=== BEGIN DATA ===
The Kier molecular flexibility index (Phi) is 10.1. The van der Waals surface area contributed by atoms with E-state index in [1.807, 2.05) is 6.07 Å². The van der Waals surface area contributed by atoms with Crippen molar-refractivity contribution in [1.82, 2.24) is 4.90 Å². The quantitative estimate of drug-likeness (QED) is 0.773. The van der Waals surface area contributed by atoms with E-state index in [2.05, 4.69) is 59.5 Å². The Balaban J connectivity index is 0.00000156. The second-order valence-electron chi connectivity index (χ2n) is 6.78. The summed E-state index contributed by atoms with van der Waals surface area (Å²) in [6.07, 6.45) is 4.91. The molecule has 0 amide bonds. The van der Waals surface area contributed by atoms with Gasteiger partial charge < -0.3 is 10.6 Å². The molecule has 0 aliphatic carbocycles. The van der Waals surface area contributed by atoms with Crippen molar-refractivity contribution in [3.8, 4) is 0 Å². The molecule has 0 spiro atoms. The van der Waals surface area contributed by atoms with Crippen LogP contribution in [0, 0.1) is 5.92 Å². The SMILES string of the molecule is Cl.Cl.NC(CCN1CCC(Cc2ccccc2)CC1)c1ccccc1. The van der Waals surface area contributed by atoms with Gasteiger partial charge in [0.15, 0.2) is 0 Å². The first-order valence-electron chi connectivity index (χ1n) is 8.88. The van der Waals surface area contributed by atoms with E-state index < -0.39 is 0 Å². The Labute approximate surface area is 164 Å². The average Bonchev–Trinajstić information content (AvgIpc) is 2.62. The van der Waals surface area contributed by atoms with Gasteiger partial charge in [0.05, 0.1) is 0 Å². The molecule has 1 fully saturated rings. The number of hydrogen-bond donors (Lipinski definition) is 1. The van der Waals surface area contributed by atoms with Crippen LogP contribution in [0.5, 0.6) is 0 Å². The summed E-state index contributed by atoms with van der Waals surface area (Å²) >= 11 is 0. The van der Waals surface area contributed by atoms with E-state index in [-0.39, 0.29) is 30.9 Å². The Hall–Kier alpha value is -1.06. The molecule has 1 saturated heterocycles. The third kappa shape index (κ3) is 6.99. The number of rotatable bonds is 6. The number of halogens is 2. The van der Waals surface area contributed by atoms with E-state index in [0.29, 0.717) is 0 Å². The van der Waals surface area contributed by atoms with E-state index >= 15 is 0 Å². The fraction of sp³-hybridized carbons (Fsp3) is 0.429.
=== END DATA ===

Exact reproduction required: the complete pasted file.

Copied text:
The Kier molecular flexibility index (Phi) is 10.1. The van der Waals surface area contributed by atoms with E-state index in [1.807, 2.05) is 6.07 Å². The van der Waals surface area contributed by atoms with Crippen molar-refractivity contribution in [1.82, 2.24) is 4.90 Å². The quantitative estimate of drug-likeness (QED) is 0.773. The van der Waals surface area contributed by atoms with E-state index in [2.05, 4.69) is 59.5 Å². The Balaban J connectivity index is 0.00000156. The second-order valence-electron chi connectivity index (χ2n) is 6.78. The summed E-state index contributed by atoms with van der Waals surface area (Å²) in [6.07, 6.45) is 4.91. The molecule has 0 amide bonds. The van der Waals surface area contributed by atoms with Gasteiger partial charge < -0.3 is 10.6 Å². The molecule has 0 aliphatic carbocycles. The van der Waals surface area contributed by atoms with Crippen molar-refractivity contribution in [3.8, 4) is 0 Å². The molecule has 0 spiro atoms. The van der Waals surface area contributed by atoms with Crippen LogP contribution in [0, 0.1) is 5.92 Å². The SMILES string of the molecule is Cl.Cl.NC(CCN1CCC(Cc2ccccc2)CC1)c1ccccc1. The van der Waals surface area contributed by atoms with Gasteiger partial charge in [0.15, 0.2) is 0 Å². The first-order valence-electron chi connectivity index (χ1n) is 8.88. The van der Waals surface area contributed by atoms with E-state index < -0.39 is 0 Å². The Labute approximate surface area is 164 Å². The average Bonchev–Trinajstić information content (AvgIpc) is 2.62. The van der Waals surface area contributed by atoms with Gasteiger partial charge in [0.05, 0.1) is 0 Å². The molecule has 1 fully saturated rings. The number of hydrogen-bond donors (Lipinski definition) is 1. The van der Waals surface area contributed by atoms with Crippen LogP contribution in [0.5, 0.6) is 0 Å². The summed E-state index contributed by atoms with van der Waals surface area (Å²) >= 11 is 0. The van der Waals surface area contributed by atoms with E-state index in [-0.39, 0.29) is 30.9 Å². The Hall–Kier alpha value is -1.06. The molecule has 1 saturated heterocycles. The third kappa shape index (κ3) is 6.99. The number of rotatable bonds is 6. The number of halogens is 2. The van der Waals surface area contributed by atoms with E-state index in [0.29, 0.717) is 0 Å². The van der Waals surface area contributed by atoms with E-state index >= 15 is 0 Å². The fraction of sp³-hybridized carbons (Fsp3) is 0.429.